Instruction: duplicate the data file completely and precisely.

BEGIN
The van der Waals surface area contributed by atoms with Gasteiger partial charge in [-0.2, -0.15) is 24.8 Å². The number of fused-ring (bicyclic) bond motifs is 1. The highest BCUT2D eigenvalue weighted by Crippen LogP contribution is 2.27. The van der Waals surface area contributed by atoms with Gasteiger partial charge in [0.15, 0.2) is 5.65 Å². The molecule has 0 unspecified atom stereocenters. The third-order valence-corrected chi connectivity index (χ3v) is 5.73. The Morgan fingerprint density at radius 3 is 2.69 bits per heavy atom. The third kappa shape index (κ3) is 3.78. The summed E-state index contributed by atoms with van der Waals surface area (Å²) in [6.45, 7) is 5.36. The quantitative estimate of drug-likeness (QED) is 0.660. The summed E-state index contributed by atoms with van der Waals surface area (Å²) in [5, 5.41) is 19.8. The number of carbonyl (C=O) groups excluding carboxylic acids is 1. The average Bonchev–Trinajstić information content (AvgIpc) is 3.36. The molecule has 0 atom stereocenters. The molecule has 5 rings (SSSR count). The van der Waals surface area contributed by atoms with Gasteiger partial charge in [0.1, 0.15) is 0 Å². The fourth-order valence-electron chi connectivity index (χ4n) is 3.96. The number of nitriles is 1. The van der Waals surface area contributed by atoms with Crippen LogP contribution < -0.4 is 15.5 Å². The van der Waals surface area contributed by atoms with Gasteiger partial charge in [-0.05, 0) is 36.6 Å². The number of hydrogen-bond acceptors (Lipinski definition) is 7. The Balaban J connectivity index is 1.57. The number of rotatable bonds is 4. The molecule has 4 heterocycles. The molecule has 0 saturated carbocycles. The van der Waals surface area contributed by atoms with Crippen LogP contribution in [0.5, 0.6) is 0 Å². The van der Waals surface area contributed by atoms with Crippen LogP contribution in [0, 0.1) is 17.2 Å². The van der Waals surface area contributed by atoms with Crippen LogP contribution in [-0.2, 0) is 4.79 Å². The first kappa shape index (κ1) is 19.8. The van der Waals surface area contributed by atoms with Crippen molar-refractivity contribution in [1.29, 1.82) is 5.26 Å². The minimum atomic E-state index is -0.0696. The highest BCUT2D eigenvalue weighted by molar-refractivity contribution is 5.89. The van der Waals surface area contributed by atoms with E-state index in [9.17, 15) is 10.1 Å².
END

The van der Waals surface area contributed by atoms with Gasteiger partial charge in [-0.2, -0.15) is 24.8 Å². The number of fused-ring (bicyclic) bond motifs is 1. The highest BCUT2D eigenvalue weighted by Crippen LogP contribution is 2.27. The van der Waals surface area contributed by atoms with Gasteiger partial charge in [0.15, 0.2) is 5.65 Å². The molecule has 0 unspecified atom stereocenters. The third-order valence-corrected chi connectivity index (χ3v) is 5.73. The Morgan fingerprint density at radius 3 is 2.69 bits per heavy atom. The third kappa shape index (κ3) is 3.78. The summed E-state index contributed by atoms with van der Waals surface area (Å²) in [6.45, 7) is 5.36. The quantitative estimate of drug-likeness (QED) is 0.660. The summed E-state index contributed by atoms with van der Waals surface area (Å²) in [5, 5.41) is 19.8. The number of carbonyl (C=O) groups excluding carboxylic acids is 1. The average Bonchev–Trinajstić information content (AvgIpc) is 3.36. The molecule has 0 atom stereocenters. The molecule has 5 rings (SSSR count). The van der Waals surface area contributed by atoms with Gasteiger partial charge in [0.1, 0.15) is 0 Å². The fourth-order valence-electron chi connectivity index (χ4n) is 3.96. The number of nitriles is 1. The van der Waals surface area contributed by atoms with Crippen LogP contribution < -0.4 is 15.5 Å². The van der Waals surface area contributed by atoms with Gasteiger partial charge in [-0.05, 0) is 36.6 Å². The number of hydrogen-bond acceptors (Lipinski definition) is 7. The Balaban J connectivity index is 1.57. The number of rotatable bonds is 4. The molecule has 4 heterocycles. The molecule has 0 saturated carbocycles. The van der Waals surface area contributed by atoms with Crippen LogP contribution in [0.5, 0.6) is 0 Å². The van der Waals surface area contributed by atoms with Crippen LogP contribution in [0, 0.1) is 17.2 Å². The van der Waals surface area contributed by atoms with Crippen LogP contribution in [-0.2, 0) is 4.79 Å². The first kappa shape index (κ1) is 19.8. The van der Waals surface area contributed by atoms with Crippen molar-refractivity contribution in [1.29, 1.82) is 5.26 Å². The minimum atomic E-state index is -0.0696. The highest BCUT2D eigenvalue weighted by molar-refractivity contribution is 5.89. The van der Waals surface area contributed by atoms with E-state index in [9.17, 15) is 10.1 Å².